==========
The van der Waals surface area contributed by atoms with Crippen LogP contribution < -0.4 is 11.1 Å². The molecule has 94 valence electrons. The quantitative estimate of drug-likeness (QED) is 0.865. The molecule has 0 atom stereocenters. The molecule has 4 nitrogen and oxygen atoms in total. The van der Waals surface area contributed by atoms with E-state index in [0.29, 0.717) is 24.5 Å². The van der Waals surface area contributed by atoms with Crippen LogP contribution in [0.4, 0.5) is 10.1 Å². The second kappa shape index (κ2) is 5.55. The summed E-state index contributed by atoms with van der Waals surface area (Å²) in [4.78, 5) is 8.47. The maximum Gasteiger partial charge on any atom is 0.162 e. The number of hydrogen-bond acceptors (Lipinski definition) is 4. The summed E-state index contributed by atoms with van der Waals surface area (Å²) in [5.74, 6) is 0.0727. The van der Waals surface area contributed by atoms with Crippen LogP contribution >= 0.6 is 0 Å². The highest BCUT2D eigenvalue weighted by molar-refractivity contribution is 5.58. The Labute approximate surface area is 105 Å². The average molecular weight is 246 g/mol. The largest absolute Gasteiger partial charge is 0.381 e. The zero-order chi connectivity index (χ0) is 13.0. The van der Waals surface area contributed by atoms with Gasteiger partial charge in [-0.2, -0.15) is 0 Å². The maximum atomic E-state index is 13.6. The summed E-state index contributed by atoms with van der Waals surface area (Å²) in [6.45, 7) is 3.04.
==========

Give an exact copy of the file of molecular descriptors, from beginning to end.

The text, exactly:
The van der Waals surface area contributed by atoms with Crippen LogP contribution < -0.4 is 11.1 Å². The molecule has 94 valence electrons. The quantitative estimate of drug-likeness (QED) is 0.865. The molecule has 0 atom stereocenters. The molecule has 4 nitrogen and oxygen atoms in total. The van der Waals surface area contributed by atoms with E-state index in [0.29, 0.717) is 24.5 Å². The van der Waals surface area contributed by atoms with Crippen LogP contribution in [0.4, 0.5) is 10.1 Å². The second kappa shape index (κ2) is 5.55. The summed E-state index contributed by atoms with van der Waals surface area (Å²) in [4.78, 5) is 8.47. The maximum Gasteiger partial charge on any atom is 0.162 e. The number of hydrogen-bond acceptors (Lipinski definition) is 4. The summed E-state index contributed by atoms with van der Waals surface area (Å²) in [5.74, 6) is 0.0727. The van der Waals surface area contributed by atoms with Crippen LogP contribution >= 0.6 is 0 Å². The highest BCUT2D eigenvalue weighted by molar-refractivity contribution is 5.58. The Labute approximate surface area is 105 Å². The average molecular weight is 246 g/mol. The largest absolute Gasteiger partial charge is 0.381 e. The zero-order chi connectivity index (χ0) is 13.0. The van der Waals surface area contributed by atoms with Gasteiger partial charge in [-0.2, -0.15) is 0 Å². The maximum atomic E-state index is 13.6. The summed E-state index contributed by atoms with van der Waals surface area (Å²) in [6.45, 7) is 3.04.